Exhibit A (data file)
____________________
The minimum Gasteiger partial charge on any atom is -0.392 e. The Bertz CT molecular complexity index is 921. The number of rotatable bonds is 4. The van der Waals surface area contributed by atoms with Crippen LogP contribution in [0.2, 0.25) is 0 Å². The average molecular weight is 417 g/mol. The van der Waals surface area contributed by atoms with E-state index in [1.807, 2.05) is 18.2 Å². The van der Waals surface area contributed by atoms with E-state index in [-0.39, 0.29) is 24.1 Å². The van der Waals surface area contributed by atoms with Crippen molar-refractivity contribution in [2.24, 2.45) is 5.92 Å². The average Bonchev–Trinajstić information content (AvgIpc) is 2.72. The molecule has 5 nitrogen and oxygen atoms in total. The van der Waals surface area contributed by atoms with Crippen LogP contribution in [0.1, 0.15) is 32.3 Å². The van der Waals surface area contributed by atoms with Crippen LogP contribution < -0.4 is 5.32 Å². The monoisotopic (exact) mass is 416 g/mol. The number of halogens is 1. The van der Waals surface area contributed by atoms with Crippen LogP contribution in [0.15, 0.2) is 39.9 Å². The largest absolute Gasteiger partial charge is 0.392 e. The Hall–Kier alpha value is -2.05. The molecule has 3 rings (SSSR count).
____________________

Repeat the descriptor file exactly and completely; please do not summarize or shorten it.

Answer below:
The minimum Gasteiger partial charge on any atom is -0.392 e. The Bertz CT molecular complexity index is 921. The number of rotatable bonds is 4. The van der Waals surface area contributed by atoms with Crippen LogP contribution in [0.2, 0.25) is 0 Å². The average molecular weight is 417 g/mol. The van der Waals surface area contributed by atoms with E-state index in [1.807, 2.05) is 18.2 Å². The van der Waals surface area contributed by atoms with E-state index in [-0.39, 0.29) is 24.1 Å². The van der Waals surface area contributed by atoms with Crippen molar-refractivity contribution in [2.24, 2.45) is 5.92 Å². The average Bonchev–Trinajstić information content (AvgIpc) is 2.72. The molecule has 5 nitrogen and oxygen atoms in total. The van der Waals surface area contributed by atoms with Crippen LogP contribution in [0.1, 0.15) is 32.3 Å². The van der Waals surface area contributed by atoms with Crippen LogP contribution < -0.4 is 5.32 Å². The monoisotopic (exact) mass is 416 g/mol. The number of halogens is 1. The van der Waals surface area contributed by atoms with Crippen LogP contribution in [0.15, 0.2) is 39.9 Å². The largest absolute Gasteiger partial charge is 0.392 e. The Hall–Kier alpha value is -2.05. The molecule has 3 rings (SSSR count).